By Ian Graham-Reuters
The pro-British Democratic Unionist Party narrowly remained the largest party after the closest-ever election for the provincial assembly. But surging Irish nationalists Sinn Fein came within one seat of their rivals to deny unionist politicians a majority for the first time since Ireland was partitioned in 1921.
Major policy differences between the sides risk paralysing government, dividing communities and creating an unwelcome distraction for Prime Minister Theresa May as she prepares to launch Britain's formal divorce proceedings from the European Union later this month.
Northern Ireland is the poorest region of the United Kingdom and potentially the one most economically exposed to Brexit, as its frontier with the Republic of Ireland is the UK's only land border with the EU.
"The election yesterday was in many, many ways a watershed election. Clearly the notion of a permanent or a perpetual unionist majority has been demolished," Sinn Fein President Gerry Adams told reporters in Belfast.
"We need to reflect on that and so do the leaders of unionism and so does everyone on this island," he added, standing in front of a mural of Bobby Sands, a member of the militant Irish Republican Army (IRA) who died in a hunger strike in prison in 1981.
The two largest parties have three weeks to form a new power-sharing government to avoid a return to direct rule from London for the first time since 2007. Sinn Fein said it would make contact with the other parties on Sunday.
With relations at their lowest point in a decade and Sinn Fein insisting among its conditions that DUP leader Arlene Foster step aside before it will re-enter government, few analysts think an agreement can be reached in that time.
An acrimonious campaign also added to the friction. Foster antagonised nationalists with her outright rejection of some of Sinn Fein's demands, saying: "If you feed a crocodile, it will keep coming back looking for more."
Michelle O'Neill, the 40-year-old new leader of Sinn Fein whose elevation represented a generational shift within the former political wing of the IRA, benefited most from the highest turnout in two decades.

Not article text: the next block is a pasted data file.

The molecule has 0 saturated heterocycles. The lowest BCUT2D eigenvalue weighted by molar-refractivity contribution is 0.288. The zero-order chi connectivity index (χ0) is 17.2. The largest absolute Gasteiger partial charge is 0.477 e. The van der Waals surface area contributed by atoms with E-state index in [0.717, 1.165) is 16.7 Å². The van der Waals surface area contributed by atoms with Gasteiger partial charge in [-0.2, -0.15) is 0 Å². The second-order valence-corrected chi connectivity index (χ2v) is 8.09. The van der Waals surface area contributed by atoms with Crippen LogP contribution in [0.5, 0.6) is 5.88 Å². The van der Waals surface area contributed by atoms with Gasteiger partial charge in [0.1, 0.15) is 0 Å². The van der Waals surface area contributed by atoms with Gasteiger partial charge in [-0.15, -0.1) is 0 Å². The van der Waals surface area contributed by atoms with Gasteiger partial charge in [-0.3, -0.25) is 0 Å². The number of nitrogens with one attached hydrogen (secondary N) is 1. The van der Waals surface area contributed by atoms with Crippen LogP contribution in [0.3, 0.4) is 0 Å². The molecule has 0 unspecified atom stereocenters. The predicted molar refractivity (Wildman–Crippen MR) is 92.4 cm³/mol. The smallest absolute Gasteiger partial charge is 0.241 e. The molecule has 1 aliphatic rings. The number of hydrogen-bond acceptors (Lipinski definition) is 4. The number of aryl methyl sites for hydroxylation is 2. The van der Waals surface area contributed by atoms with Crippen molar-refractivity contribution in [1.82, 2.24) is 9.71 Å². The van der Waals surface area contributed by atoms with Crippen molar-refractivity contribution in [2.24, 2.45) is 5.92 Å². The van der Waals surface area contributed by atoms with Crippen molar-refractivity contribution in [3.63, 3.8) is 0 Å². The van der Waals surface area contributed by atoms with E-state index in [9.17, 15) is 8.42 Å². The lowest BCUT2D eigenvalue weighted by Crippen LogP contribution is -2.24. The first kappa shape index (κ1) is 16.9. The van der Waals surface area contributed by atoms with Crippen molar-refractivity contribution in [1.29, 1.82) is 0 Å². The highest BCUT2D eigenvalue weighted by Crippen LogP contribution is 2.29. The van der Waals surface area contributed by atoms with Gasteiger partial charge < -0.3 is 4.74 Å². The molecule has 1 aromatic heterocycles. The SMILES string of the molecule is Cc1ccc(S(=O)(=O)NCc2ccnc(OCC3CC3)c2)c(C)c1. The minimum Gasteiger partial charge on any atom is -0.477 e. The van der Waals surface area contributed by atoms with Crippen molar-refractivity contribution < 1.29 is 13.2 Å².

"Foster angered nationalists and made sure they went out to vote but Michelle O'Neill is also a much more acceptable nationalist face than previously," said Gary Thompson, a 57-year-old voter, as he went for a jog near parliament buildings.
Pensioner Tom Smyth, a DUP supporter, said Foster had to stand up to Sinn Fein but in doing so probably helped mobilise her rivals' vote.
"This is terrible," he said. "There will be no living with them (Sinn Fein) now. All my life there has been a Unionist political majority. I feel a bit exposed now and wonder what the future holds."
Nationalist candidates, traditionally backed by Catholics, narrowed the gap overall with unionists, who tend to be favoured by Protestants, to just one seat. Smaller, non-sectarian parties captured the remaining 12 percent of the vote.
Northern Ireland is still marginally a mainly Protestant province but demographics suggest Catholics could become the majority within a generation. The shift in the election will embolden Sinn Fein in its ultimate goal of leaving the United Kingdom and uniting the island of Ireland.
The party has increased calls for a referendum on the issue since Northern Ireland, like Scotland, voted to remain in the EU while the United Kingdom's two other countries, England and Wales, chose to leave in last year's Brexit vote.
Sinn Fein's Mairtin O'Muilleoir, the province's outgoing finance minister, described Brexit as "the gift that keeps on giving" for those that want a united Ireland.
"The massive shift towards nationalism in this election completely changes the landscape and most certainly brings the constitutional question to the foreground," said Peter Shirlow, Director of Irish Studies at the University of Liverpool.
Britain's Northern Ireland Minister James Brokenshire urged the parties to engage intensively in the short time available. Ireland's foreign minister said both governments stood ready to provide whatever support was needed.
Former Northern Ireland first minister David Trimble, a key player in the 1998 Good Friday peace agreement that ended three decades of sectarian bloodshed, said the British government should find a way to give the parties more time.
Senior unionist politician Jeffrey Donaldson told BBC Radio: "If we can't do it in three weeks it could be a prolonged period of direct rule.
"In those circumstances, with Brexit coming down the road, we won't have our own administration to speak for us and offer the best prospect of delivering the kind of outcome we need.
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